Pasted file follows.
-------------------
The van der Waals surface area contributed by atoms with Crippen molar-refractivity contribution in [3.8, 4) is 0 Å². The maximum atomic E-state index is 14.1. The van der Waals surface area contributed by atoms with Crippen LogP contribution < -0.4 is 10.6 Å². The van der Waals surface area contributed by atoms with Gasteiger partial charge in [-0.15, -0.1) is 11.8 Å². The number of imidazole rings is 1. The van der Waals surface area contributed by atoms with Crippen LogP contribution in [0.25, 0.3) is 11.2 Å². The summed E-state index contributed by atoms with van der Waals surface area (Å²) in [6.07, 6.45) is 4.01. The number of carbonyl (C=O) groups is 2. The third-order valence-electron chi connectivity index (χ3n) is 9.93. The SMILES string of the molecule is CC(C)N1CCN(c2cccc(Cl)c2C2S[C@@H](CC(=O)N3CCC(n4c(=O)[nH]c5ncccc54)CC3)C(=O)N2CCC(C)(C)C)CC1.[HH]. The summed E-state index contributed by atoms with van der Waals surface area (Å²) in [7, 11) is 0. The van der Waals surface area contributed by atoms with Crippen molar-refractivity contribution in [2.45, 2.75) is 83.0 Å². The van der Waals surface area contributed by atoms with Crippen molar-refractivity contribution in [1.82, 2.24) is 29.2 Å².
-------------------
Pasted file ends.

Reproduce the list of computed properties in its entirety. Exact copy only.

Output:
The van der Waals surface area contributed by atoms with Crippen molar-refractivity contribution in [3.8, 4) is 0 Å². The maximum atomic E-state index is 14.1. The van der Waals surface area contributed by atoms with Crippen LogP contribution < -0.4 is 10.6 Å². The van der Waals surface area contributed by atoms with Gasteiger partial charge in [-0.15, -0.1) is 11.8 Å². The number of imidazole rings is 1. The van der Waals surface area contributed by atoms with Crippen LogP contribution in [0.25, 0.3) is 11.2 Å². The summed E-state index contributed by atoms with van der Waals surface area (Å²) in [6.07, 6.45) is 4.01. The number of carbonyl (C=O) groups is 2. The third-order valence-electron chi connectivity index (χ3n) is 9.93. The SMILES string of the molecule is CC(C)N1CCN(c2cccc(Cl)c2C2S[C@@H](CC(=O)N3CCC(n4c(=O)[nH]c5ncccc54)CC3)C(=O)N2CCC(C)(C)C)CC1.[HH]. The summed E-state index contributed by atoms with van der Waals surface area (Å²) in [7, 11) is 0. The van der Waals surface area contributed by atoms with Crippen molar-refractivity contribution in [2.45, 2.75) is 83.0 Å². The van der Waals surface area contributed by atoms with Crippen molar-refractivity contribution in [1.82, 2.24) is 29.2 Å².